Estonians could regain the right to hunt seals

Estonians could regain the right to hunt seals


Estonians could regain the right to hunt seals

August 29, 2010

Note 1

A news that should make us think: the 500 residents of the small island Kihnu, 40 km southeast of Pärnu, in the Gulf of Riga (Estonia) in the Baltic Sea, could regain the right to hunt the gray seal (Halichoerus grypus), which is prohibited to date from a moratorium that lasted 30 years. The inhabitants of the island have in fact claimed the right of being able to return to eat seal meat at the local Ministry, as their tradition dictates, as the population of the pinniped has increased and therefore it should be possible to resume hunting. In fact, according to the Ministry, the gray seal population has increased from 1,500 to 4,000 in the last ten years thanks to the better conditions of the Baltic Sea. As a result of this request, the government is therefore drafting a bill to make the reopening of hunting legal, estimating that 1% of gray seals per year could be hunted, calculated on those counted in the previous year.

Note 3

The issue is complicated, however, by the fact that the competent authorities are considering whether to give this permission only to the inhabitants of the island of Kihnu or whether to extend the privilege to other neighboring islands as well. Why should only the few inhabitants of Kihnu be favored? Seals are mobile animals, which also go to nearby islands, so why not give the inhabitants of the other islands the opportunity to hunt them too? Furthermore, the local authorities are discussing another serious issue: recognizing the right to hunt only to the descendants of the first inhabitants of the island or even to newcomers who have nothing to do with local traditions but have only bought a house on the island. .

It makes us think how in an era where we talk about animal rights, animals in extinction, marine reserves ... there are still those who, to "safeguard the tradition of eating a seal stew", ask to reopen the hunt for an animal considered threatened with extinction by the IUCN Red List.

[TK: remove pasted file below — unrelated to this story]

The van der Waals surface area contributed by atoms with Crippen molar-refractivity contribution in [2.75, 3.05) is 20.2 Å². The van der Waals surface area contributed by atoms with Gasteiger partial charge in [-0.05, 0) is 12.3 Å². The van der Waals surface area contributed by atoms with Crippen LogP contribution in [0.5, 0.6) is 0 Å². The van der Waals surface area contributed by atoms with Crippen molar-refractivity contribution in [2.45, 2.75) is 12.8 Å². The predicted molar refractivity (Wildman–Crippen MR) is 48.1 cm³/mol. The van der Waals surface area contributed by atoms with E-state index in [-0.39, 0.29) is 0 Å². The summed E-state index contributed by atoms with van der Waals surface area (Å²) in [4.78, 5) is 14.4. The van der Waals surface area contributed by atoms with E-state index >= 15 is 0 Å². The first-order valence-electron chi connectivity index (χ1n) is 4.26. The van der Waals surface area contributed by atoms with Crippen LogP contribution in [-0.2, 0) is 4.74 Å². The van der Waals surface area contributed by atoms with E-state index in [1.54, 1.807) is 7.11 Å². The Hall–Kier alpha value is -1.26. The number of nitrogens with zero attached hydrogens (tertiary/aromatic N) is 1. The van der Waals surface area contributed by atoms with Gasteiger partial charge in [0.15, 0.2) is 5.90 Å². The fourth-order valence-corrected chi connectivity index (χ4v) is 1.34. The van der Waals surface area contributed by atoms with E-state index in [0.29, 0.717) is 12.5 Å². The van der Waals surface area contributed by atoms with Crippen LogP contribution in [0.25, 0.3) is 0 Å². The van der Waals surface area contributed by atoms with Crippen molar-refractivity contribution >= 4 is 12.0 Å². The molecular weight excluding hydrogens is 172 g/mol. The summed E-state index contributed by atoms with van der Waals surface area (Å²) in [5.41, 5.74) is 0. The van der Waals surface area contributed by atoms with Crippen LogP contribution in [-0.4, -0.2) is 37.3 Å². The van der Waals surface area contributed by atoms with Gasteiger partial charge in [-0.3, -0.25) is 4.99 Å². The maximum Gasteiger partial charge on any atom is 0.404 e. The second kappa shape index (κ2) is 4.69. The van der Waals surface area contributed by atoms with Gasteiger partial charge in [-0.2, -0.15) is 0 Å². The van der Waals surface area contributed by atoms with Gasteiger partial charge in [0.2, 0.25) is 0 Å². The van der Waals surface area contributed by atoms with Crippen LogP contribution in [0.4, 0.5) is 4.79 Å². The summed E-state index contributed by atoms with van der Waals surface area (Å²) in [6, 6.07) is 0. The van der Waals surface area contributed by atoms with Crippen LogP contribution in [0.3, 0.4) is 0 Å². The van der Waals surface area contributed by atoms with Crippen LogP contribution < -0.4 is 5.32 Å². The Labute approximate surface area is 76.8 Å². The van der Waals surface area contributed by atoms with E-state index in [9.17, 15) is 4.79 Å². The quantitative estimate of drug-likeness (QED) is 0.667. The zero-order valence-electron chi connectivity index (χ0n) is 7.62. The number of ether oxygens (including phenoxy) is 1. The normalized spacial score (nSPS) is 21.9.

Surveys indicate a total population of around 10,000 throughout the Baltic, mainly in the Swedish and Finnish areas and in Estonian waters. This figure represents a remarkable recovery of a population that was around 2,000 in 1970, but it is estimated that a century ago, the Baltic had a population of around 100,000 gray seals. Hunting was the main cause of their decline until 1940, while reproductive problems, diseases, pollution, were the main problems from 1960 to today.

Note 2

Today gray seals die because they are trapped in fishing nets and it is not known what figures can be talked about because fishermen are not required to report these catches. Furthermore, it is now established that the meat and fat, especially of the Baltic Sea gray seal compared to other populations living in other areas of the world, are loaded with pollutants such as PCB and DDT in consideration of the fact that they are coastal animals living in the vicinity of cities and the Baltic Sea is a particularly polluted sea, as well as residues of trace elements such as mercury, cadmium, lead and selenium have been found. In addition, all gray seals are carriers of the Morbillivirus, ie the «Distemper virus of seals» (PDV), in all populations of the world, including those of the Baltic Sea. There have also been significant increases in intestinal ulcers, the cause of which is still unknown, and a significant decrease in the thickness of fat in the tissues over the past 10 years.

As a result of these observations, the gray seals of the Baltic Sea do not seem healthy animals whose meat can be eaten without reflecting on what you are doing, so the question arises: why want to hunt an animal whose edible use is very doubtful?

Video: Darwins Blind Spot The Microbial Making of a Species